A Hitchiker’s Guide to the Galaxy by Douglas Adams Collapse or  Guns, Germs, and Steelby Jared Diamond jao
Ender’s Game by Orson Scott Card mtr As The Future Catches You: How Genomics & Other Forces Are Changing Your Life, Work, Health & Wealth by Juan Enriquez mtr
Shipbreaker by Paolo Bacigalupi How to Read Literature Like a Professor by Thomas C. Foster smg
House of the Scorpion by Nancy Farmer Outliers by Malcolm Gladwell
The Fault in Our Starsby John Green smg Charles and Emma: The Darwins’ Leap of Faith by Deborah Heigelman
Nectar in a Sieve by Kamala Markandaya The Boy Who Harnessed the Wind: Creating Currents of Electricity and Hope  by William Kamkwamba
Marcelo in the Real World by Francisco X. Stork  The Disappearing Spoon: And Other True Tales of Madness, Love, and the History of the World from the Periodic Table of the Elementsby Sam Kean
The Road by Cormac McCarthy Measuring America by Andro Linklater jao
CatalystBy Laurie Halse Anderson A Whole New Mind: Why Right-Brainers Will Rule the Future by Daniel Pink
Unwind by Neal Shusterman Omnivore’s Dilemma by Michael Pollan
The Monstrumologist by Rick Yancey The Immortal Life of Henrietta Lacksby Rebecca Skloot
Boy21 by Matthew Quick smg Spark: How Creativity Works by Julie Burstein smg
The Particular Sadness of Lemon Cake
by Aimee Bender
Radioactive: Marie & Pierre Curie: A Tale of Love and Fallout by Lauren Redniss
Robopocalypse: A Novel by Daniel H. Wilson Don’t Kill the Birthday Girl: Tales from an Allergic Life by Sandra Beasely 
Ready Player One by Ernest Cline Science Fair Season: Twelve Kids, a Robot Named Scorch . . . and What It Takes to Win by Judy Dutton











  • The books listed above represent a wide range of choices and reading levels to meet the varied needs and backgrounds of all of our students. We trust each student to self-select the books most appropriate for them.  Feel free to try out more than two choices in order to find the best books for you.

  • An APB for Friendly Publishing Folks! (Please RT!)

    This summer, I am running a camp for bookworms.  Inspired by Thalia’s Book Camp, run by Symphony Space in NYC, I will be spending a week at our local community college with 7th, 8th, and 9th graders who love to read.  Before camp, they will read Ashfall, Breadcrumbs, and Tankborn (I am so excited about all of these books!).  Over the course of 5 days, I am planning to do a few author Skype visits, writing activities, mini book groups, and other activities connected to the books.  I’m brainstorming as you read this.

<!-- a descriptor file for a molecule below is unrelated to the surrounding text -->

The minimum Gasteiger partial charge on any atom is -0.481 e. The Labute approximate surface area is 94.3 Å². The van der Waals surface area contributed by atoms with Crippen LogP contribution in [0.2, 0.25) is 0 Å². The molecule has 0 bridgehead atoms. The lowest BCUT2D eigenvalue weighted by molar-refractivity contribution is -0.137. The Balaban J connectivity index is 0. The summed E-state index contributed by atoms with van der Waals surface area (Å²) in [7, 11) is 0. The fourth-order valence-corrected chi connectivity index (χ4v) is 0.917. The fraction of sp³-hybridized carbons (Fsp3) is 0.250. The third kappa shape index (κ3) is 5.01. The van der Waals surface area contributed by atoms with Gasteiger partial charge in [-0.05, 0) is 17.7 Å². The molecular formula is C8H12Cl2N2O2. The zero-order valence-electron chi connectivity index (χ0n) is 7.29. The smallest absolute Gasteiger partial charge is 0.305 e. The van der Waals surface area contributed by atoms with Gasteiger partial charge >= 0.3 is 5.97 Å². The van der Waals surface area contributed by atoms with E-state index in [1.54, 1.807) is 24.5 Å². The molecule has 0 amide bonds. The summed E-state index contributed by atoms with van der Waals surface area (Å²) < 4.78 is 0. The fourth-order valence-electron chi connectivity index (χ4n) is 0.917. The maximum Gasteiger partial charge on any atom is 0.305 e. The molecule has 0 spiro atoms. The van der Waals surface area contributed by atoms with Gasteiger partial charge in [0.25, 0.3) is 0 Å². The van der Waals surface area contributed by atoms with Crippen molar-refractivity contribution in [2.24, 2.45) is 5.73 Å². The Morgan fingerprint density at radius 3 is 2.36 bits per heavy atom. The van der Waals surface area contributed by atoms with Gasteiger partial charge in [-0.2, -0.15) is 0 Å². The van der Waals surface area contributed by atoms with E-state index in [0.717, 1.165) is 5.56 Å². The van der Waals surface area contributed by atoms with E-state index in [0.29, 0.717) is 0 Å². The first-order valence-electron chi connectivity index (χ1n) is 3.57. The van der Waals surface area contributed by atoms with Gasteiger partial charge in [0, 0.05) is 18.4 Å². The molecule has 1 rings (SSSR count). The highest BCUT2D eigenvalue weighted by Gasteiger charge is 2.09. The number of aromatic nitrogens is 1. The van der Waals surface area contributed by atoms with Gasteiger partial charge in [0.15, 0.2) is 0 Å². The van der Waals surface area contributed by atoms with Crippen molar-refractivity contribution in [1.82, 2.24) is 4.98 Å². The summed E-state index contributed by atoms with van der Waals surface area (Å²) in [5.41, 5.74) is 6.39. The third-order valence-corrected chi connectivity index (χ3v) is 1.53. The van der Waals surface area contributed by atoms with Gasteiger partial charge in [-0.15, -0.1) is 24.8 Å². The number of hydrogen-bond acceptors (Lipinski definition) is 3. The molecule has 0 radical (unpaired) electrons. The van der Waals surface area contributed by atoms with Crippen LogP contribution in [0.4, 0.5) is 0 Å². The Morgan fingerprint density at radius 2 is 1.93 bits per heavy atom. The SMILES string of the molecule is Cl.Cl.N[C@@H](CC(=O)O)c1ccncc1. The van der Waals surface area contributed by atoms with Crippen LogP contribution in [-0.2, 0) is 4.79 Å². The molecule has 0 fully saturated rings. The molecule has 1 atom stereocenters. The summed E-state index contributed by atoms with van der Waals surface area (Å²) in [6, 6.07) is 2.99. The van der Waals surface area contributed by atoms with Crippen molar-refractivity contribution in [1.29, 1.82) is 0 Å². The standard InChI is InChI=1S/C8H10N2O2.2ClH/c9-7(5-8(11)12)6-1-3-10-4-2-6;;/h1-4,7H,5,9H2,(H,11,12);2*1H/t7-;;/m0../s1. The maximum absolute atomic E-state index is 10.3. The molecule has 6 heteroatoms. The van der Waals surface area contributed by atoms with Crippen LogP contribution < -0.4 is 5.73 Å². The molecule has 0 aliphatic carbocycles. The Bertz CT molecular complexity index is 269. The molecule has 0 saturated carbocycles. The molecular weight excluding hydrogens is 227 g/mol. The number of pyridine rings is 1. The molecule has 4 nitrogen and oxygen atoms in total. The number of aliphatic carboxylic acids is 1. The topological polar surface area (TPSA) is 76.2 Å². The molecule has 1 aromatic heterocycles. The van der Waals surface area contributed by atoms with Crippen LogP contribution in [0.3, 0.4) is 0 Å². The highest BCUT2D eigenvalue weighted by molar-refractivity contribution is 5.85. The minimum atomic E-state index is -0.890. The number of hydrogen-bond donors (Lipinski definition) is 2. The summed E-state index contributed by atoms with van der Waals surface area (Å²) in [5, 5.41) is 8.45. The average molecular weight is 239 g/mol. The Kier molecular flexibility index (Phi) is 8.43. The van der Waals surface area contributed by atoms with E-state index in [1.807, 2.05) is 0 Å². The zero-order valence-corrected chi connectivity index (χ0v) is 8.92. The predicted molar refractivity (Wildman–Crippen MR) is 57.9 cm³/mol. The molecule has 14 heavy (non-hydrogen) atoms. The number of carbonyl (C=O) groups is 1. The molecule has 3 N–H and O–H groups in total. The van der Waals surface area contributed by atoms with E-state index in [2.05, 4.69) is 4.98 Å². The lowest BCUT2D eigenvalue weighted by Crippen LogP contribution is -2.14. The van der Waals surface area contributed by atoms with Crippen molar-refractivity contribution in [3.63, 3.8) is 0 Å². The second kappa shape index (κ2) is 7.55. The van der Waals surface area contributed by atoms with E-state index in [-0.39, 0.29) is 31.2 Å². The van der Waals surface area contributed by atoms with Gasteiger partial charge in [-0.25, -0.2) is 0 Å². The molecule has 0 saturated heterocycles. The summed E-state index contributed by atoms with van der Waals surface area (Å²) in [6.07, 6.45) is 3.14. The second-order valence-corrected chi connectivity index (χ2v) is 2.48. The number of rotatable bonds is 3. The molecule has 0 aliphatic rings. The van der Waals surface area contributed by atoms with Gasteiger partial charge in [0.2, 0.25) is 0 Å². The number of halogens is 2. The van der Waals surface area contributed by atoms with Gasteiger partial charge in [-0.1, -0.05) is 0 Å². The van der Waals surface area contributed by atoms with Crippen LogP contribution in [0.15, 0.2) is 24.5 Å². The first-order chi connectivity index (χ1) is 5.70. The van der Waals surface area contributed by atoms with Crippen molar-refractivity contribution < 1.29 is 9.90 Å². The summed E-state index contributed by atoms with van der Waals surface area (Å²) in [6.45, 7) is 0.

But something else I would love to do is connect with folks in the publishing world.  We can’t go to NYC, but I’d love to have an editor, cover designer, agent, or anyone else in publishing Skype in for a few minutes and talk to the kids about their work.  All of the attendees are guaranteed to be bookworms, but I doubt they have much knowledge about the process of making books.  It would be a great experience for them!

    I’m hoping to reach out to people who read the blog.  We wouldn’t take up much of your time- maybe 25-30 minutes? If you are interested in talking to the kids, it would be during the week of August 13th-17th.  Please email me  ( if you have questions or if you are interested.  Thanks so much!



    *Feel free to pass this blog post around!  Thanks!

    Final Four by Paul Volponi

    Despite working on my National Board portfolio almost non-stop during March, I did make time to read a few books and watch March Madness.  March Madness is my favorite time of year and I love rooting for the Cinderella teams, the underdogs, the surprises.  When I received a copy of Paul Volponi’s The Final Four from the publisher, I made sure that I put on top of my TBR pile.  I read it between the second and third rounds and it was better than any game I watched on TV.  This is a fantastic book and one I highly recommend for high school libraries.  I also think it will appeal to middle school readers.

    The book is told over the course of overtime in a single Final Four game.  The reader sees the game through the eyes of four individual players, with snippets shared from the announcers and newspaper articles.  Malcolm is a boy from the inner city whose sister was killed in a drive-by shooting. He is only interested in looking out for himself and he is a one-and-done player, leaving for the NBA as soon as the season ends. MJ, Michael Jordan (the most unfortunate name for a boy who likes basketbal, who is trying to do well in school and make a better life for himself. Roko, a Croatian teen whose uncle was killed by the mafia in his home country, is trying to honor his uncle’s memory. Crispin is from Louisiana and is engaged to the head cheerleader, but suddenly isn’t sure it’s what either of them should be doing.  All four players come with baggage and they all have to contribute in the final moments of the most important game of their life.

    The set-up is spot-on.  I felt like I was watching the game and I was on the edge of my seat throughout the book.  All four players ring true and the background information is great.  And this isn’t just an action-packed story about a basketball game.  Volponi forces the reader to think about the money and prestige that come along with NCAA basketball.  Is it enough to “pay” college athletes with a free education when their school is potentially making millions off of their work on the court? Should college players be allowed to play a single season and then move into the NBA at 18 or 19 years old?

    Volponi is a great realistic fiction writer and all of his novels are must-haves for high school libraries.  The Final Four is another slam dunk from Volponi and I can’t recommend it enough.  Even those who don’t particularly like basketball will find themselves pulled into the world that is NCAA March Madness.


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    What Kids Are Reading, 2012 – Why It Doesn’t Matter

    I’ve been stewing over this study for a few weeks now.  Back when it started making the rounds on Twitter I was busy finishing up my National Board portfolio and I only had time to skim the study and make a few passing remarks to my PLN.  But today I was able to sit down and read it cover-to-cover. Boy, do I have a lot to say.